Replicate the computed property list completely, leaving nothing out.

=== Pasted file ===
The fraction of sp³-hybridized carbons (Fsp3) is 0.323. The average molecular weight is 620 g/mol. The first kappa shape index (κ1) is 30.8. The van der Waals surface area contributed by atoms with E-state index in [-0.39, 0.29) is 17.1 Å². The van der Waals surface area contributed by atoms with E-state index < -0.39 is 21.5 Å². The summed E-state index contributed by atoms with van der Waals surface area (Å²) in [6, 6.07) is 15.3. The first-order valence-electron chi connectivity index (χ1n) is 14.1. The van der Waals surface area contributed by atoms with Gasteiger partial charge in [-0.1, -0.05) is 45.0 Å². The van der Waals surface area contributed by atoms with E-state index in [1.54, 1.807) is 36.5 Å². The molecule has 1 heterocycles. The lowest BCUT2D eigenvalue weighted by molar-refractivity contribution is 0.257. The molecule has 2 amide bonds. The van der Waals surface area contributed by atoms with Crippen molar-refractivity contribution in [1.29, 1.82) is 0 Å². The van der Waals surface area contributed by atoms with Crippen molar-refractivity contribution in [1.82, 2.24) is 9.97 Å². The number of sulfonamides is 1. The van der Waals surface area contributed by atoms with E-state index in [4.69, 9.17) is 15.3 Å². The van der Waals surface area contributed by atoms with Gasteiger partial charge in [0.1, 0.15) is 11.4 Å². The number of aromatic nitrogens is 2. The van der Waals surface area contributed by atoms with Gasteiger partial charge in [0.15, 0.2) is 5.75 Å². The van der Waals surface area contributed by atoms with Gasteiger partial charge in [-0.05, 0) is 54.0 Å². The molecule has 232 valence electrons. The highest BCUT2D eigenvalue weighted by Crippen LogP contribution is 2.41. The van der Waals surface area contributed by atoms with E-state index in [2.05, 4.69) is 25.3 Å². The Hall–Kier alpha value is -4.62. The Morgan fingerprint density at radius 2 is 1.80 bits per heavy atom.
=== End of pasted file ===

The fraction of sp³-hybridized carbons (Fsp3) is 0.323. The average molecular weight is 620 g/mol. The first kappa shape index (κ1) is 30.8. The van der Waals surface area contributed by atoms with E-state index in [-0.39, 0.29) is 17.1 Å². The van der Waals surface area contributed by atoms with E-state index < -0.39 is 21.5 Å². The summed E-state index contributed by atoms with van der Waals surface area (Å²) in [6, 6.07) is 15.3. The first-order valence-electron chi connectivity index (χ1n) is 14.1. The van der Waals surface area contributed by atoms with Gasteiger partial charge in [-0.1, -0.05) is 45.0 Å². The van der Waals surface area contributed by atoms with E-state index in [1.54, 1.807) is 36.5 Å². The molecule has 1 heterocycles. The lowest BCUT2D eigenvalue weighted by molar-refractivity contribution is 0.257. The molecule has 2 amide bonds. The van der Waals surface area contributed by atoms with Crippen molar-refractivity contribution in [1.29, 1.82) is 0 Å². The van der Waals surface area contributed by atoms with Crippen molar-refractivity contribution in [1.82, 2.24) is 9.97 Å². The number of sulfonamides is 1. The van der Waals surface area contributed by atoms with E-state index in [4.69, 9.17) is 15.3 Å². The van der Waals surface area contributed by atoms with Gasteiger partial charge in [0.1, 0.15) is 11.4 Å². The number of aromatic nitrogens is 2. The van der Waals surface area contributed by atoms with Gasteiger partial charge in [0.15, 0.2) is 5.75 Å². The van der Waals surface area contributed by atoms with Gasteiger partial charge in [-0.05, 0) is 54.0 Å². The molecule has 232 valence electrons. The highest BCUT2D eigenvalue weighted by Crippen LogP contribution is 2.41. The van der Waals surface area contributed by atoms with E-state index in [2.05, 4.69) is 25.3 Å². The Hall–Kier alpha value is -4.62. The Morgan fingerprint density at radius 2 is 1.80 bits per heavy atom.